Judy Holcomb talks about herbal medicines 2013.08.28


People have an interest in native plants for their beauty, their addition to soil health and their place in the natural environment. But for those who came before us, said Lenawee Conservation Service educator coordinator Judy Holcomb, the interest was in medicinal properties.

Native Americans used a variety of local plants to help with a host of diseases and afflictions, and the arrival of the white settlers posed a problem.

"When a group was moved from one area to another," Holcomb said recently at a Morenci Garden Club meeting, "they had to get used to a new set of plants, some not found in their native area."

Without their traditional herbal remedies, many died until new medicine was established.

"We weren't thinking about that as we moved them around," she said, "and that led to the demise of a lot of them."

That was compounded by the arrival of diseases brought to North America by Europeans for which no medicine was established.

Holcomb said she often wonders how many people died before proper dosages were figured out.

Holcomb said about half of the medications we use now can be traced back to herbal medicine. Some of the elixirs and remedies were brought across the ocean with settlers; others were learned from Native Americans.

"We have a lot of valid uses for plants, but along the way, pharmaceutical companies discovered they could come up with chemical alternatives," she said.

Many plants were once listed in pharmaceutical guides, but over the years herbs began dropping off the pages.

Many natural remedies are still available to buy in certain stores, Holcomb said, and there are still many people who depend on herbs for health care.

Native plants can make good choices for yards and gardens because of their hardiness—they adjusted to the local environment over many centuries.

"They don't need as much care, as much watering," Holcomb said. "They survive on their own really well. They're often referred to as weeds because they come up in the wrong spot."

Its desirability depends on whether or not it's wanted in a particular location, how fast it grows and whether it tends to take over an area.

Hybridization of native plants is posing a problem, Holcomb said.

"Studies have found that some of our native plants that have been hybridized and sold at nurseries have literally no food content for butterflies and bees. We've worked to create big flowers and long-lasting flowers and the ability to grow in areas where they aren't established."

People generally don't think about the importance of native plants to wildlife, Holcomb said, but those plants are essential to many animals and insects. Many migratory birds, for example, depend on plants for survival.

"They're hitting all those wetland areas that they know of and have been taught to the next generation and the next generation as they make their way back north," she said. "So when we fill in a wetland, we've just closed one of the restaurants on their way."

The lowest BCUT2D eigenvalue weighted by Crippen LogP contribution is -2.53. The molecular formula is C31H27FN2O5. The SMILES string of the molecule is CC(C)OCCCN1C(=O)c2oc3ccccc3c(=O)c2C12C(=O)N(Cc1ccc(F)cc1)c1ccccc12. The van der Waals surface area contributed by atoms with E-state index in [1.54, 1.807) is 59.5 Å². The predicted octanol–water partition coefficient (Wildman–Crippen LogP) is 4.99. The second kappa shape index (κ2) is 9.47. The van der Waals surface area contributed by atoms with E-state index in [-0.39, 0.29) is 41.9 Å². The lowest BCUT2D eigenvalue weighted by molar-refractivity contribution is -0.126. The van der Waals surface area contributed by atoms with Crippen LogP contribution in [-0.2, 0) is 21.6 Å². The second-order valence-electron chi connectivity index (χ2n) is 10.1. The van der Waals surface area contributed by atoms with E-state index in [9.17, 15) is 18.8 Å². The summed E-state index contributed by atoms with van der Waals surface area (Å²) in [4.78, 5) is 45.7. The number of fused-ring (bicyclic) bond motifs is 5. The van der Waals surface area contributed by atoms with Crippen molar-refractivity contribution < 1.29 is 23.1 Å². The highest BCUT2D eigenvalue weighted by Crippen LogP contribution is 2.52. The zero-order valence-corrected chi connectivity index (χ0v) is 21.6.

And then we wonder why we aren't seeing so many ducks this year or other waterfowl, she said.

"They depend on those stopping points," Holcomb said, "and some of them don't survive the trip without them."

Holcomb said there's a general rule of thumb to follow when it comes to the natural world: Everything has a purpose.

Bloodroot: used for jaundice, rattlesnake bites, and as an expectorant for bronchitis.

The red juice from the root can be used as a dye.

Cow Parsnip: potherb.

Trout Lily or Adder's Tongue: poultice for wounds.

Was once listed in the U.S. Pharmaceutical guide.

Skunk Cabbage: poultice, tea for whooping cough and seizures; asthma, rheumatism and dropsy.

Also used in tattooing: dried root powered and mixed with dye, then injected under skin with sharpened fish tooth.

It's a harbinger of spring, Holcomb said, but the odor of rotting flesh might not be considered a good harbinger.

Jack-in-the-Pulpit: head aches, sore eyes.

Eating the fiery root was a test of manhood.

May Apple: laxative; insecticides; used as a poison.

The trick, Holcomb said, is to get the ripe fruit before wildlife does.

Bird's-foot violet: laxative.

Trillium: male and female remedies; cramps; birthing.

"It has a reputation for being an aphrodisiac," Holcomb said. "I'm surprised you still see any of them around."

Dandelion: diuretic.

Many plants have been hybridized, Holcomb said, but dandelions have been left as is.

Bouncing Bet: skin problems, expectorant, jaundice, venereal disease, pox. Adds froth to beer; works as a soap.

Yarrow: crushed and stuffed into the wounds of Civil War soldiers; bruises, toothaches.

Jewelweed: poison ivy care and prevention.

All parts of jewelweed can be liquified in a blender, then bottled and refrigerated for later use.

Goldenrod: ulcers, wounds.

It's not an irritant for those with allergies, Holcomb said. It just gets a bad rap for its association with ragweed.

Thistles: anorexia, jaundice, fevers, back pains of pregnant women.

If thistle flowers close during the day, Holcomb said, rain is on the way.

Bee Balm: headaches, sore throat, congestion, acne, insect bites.

Boneset: dengue fever, broken bones.

Great blue lobelia: syphilis.

Columbine: child birth, fever, headache.

Coneflower: poultice, head aches, tooth ache.

Black-eyed Susan: fighting staph infections, building immunity.